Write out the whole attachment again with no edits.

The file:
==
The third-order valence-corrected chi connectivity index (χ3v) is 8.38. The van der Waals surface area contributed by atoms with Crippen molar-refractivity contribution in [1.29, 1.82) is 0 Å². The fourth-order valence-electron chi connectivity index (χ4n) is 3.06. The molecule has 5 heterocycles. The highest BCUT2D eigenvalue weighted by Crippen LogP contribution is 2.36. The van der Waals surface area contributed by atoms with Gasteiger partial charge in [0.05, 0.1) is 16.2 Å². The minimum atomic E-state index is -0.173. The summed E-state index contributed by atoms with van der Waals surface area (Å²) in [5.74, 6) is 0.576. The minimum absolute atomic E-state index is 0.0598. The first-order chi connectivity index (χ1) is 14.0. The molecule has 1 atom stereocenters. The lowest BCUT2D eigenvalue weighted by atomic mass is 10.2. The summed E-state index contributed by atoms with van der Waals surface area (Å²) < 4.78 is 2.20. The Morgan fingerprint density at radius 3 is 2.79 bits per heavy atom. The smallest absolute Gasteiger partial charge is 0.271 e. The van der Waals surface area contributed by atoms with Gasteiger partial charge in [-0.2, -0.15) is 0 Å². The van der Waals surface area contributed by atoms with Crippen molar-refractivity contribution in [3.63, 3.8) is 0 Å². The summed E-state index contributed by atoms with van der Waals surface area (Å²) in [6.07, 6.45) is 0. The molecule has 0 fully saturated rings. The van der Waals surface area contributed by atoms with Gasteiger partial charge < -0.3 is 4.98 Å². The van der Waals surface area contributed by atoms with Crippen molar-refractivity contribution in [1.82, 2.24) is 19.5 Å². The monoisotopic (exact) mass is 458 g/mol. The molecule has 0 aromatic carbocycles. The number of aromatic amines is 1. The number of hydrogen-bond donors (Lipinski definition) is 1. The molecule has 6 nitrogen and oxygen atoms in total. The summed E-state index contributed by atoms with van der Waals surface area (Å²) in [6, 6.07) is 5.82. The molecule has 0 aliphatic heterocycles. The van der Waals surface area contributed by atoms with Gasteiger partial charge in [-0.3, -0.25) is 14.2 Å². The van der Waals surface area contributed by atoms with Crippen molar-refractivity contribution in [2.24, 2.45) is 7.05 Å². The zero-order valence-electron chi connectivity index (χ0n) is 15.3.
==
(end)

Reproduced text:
The third-order valence-corrected chi connectivity index (χ3v) is 8.38. The van der Waals surface area contributed by atoms with Crippen molar-refractivity contribution in [1.29, 1.82) is 0 Å². The fourth-order valence-electron chi connectivity index (χ4n) is 3.06. The molecule has 5 heterocycles. The highest BCUT2D eigenvalue weighted by Crippen LogP contribution is 2.36. The van der Waals surface area contributed by atoms with Gasteiger partial charge in [0.05, 0.1) is 16.2 Å². The minimum atomic E-state index is -0.173. The summed E-state index contributed by atoms with van der Waals surface area (Å²) in [5.74, 6) is 0.576. The minimum absolute atomic E-state index is 0.0598. The first-order chi connectivity index (χ1) is 14.0. The molecule has 1 atom stereocenters. The lowest BCUT2D eigenvalue weighted by atomic mass is 10.2. The summed E-state index contributed by atoms with van der Waals surface area (Å²) < 4.78 is 2.20. The Morgan fingerprint density at radius 3 is 2.79 bits per heavy atom. The smallest absolute Gasteiger partial charge is 0.271 e. The van der Waals surface area contributed by atoms with Gasteiger partial charge in [-0.2, -0.15) is 0 Å². The van der Waals surface area contributed by atoms with Crippen molar-refractivity contribution in [3.63, 3.8) is 0 Å². The summed E-state index contributed by atoms with van der Waals surface area (Å²) in [6.07, 6.45) is 0. The molecule has 0 fully saturated rings. The van der Waals surface area contributed by atoms with Gasteiger partial charge < -0.3 is 4.98 Å². The van der Waals surface area contributed by atoms with Crippen molar-refractivity contribution in [1.82, 2.24) is 19.5 Å². The monoisotopic (exact) mass is 458 g/mol. The molecule has 0 aromatic carbocycles. The number of aromatic amines is 1. The number of hydrogen-bond donors (Lipinski definition) is 1. The molecule has 6 nitrogen and oxygen atoms in total. The summed E-state index contributed by atoms with van der Waals surface area (Å²) in [6, 6.07) is 5.82. The molecule has 0 aliphatic heterocycles. The van der Waals surface area contributed by atoms with Gasteiger partial charge in [-0.3, -0.25) is 14.2 Å². The van der Waals surface area contributed by atoms with Crippen molar-refractivity contribution in [2.24, 2.45) is 7.05 Å². The zero-order valence-electron chi connectivity index (χ0n) is 15.3.